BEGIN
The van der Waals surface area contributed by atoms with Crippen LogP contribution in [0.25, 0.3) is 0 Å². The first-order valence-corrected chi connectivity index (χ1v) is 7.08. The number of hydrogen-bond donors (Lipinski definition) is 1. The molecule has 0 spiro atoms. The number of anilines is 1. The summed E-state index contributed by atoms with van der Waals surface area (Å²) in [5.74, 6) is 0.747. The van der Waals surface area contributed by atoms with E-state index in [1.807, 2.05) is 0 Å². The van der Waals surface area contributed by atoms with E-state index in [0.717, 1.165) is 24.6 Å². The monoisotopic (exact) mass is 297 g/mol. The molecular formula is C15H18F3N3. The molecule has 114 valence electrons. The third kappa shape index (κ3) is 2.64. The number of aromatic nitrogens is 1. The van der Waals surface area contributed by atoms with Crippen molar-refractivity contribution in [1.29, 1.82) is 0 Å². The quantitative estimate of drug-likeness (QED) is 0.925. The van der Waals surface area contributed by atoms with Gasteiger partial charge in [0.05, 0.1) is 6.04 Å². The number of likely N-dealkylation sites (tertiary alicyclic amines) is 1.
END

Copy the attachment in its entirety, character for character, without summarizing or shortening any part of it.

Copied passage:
The van der Waals surface area contributed by atoms with Crippen LogP contribution in [0.25, 0.3) is 0 Å². The first-order valence-corrected chi connectivity index (χ1v) is 7.08. The number of hydrogen-bond donors (Lipinski definition) is 1. The molecule has 0 spiro atoms. The number of anilines is 1. The summed E-state index contributed by atoms with van der Waals surface area (Å²) in [5.74, 6) is 0.747. The van der Waals surface area contributed by atoms with E-state index in [1.807, 2.05) is 0 Å². The van der Waals surface area contributed by atoms with E-state index in [0.717, 1.165) is 24.6 Å². The monoisotopic (exact) mass is 297 g/mol. The molecular formula is C15H18F3N3. The molecule has 114 valence electrons. The third kappa shape index (κ3) is 2.64. The number of aromatic nitrogens is 1. The van der Waals surface area contributed by atoms with Crippen molar-refractivity contribution in [1.29, 1.82) is 0 Å². The quantitative estimate of drug-likeness (QED) is 0.925. The van der Waals surface area contributed by atoms with Gasteiger partial charge in [0.05, 0.1) is 6.04 Å². The number of likely N-dealkylation sites (tertiary alicyclic amines) is 1.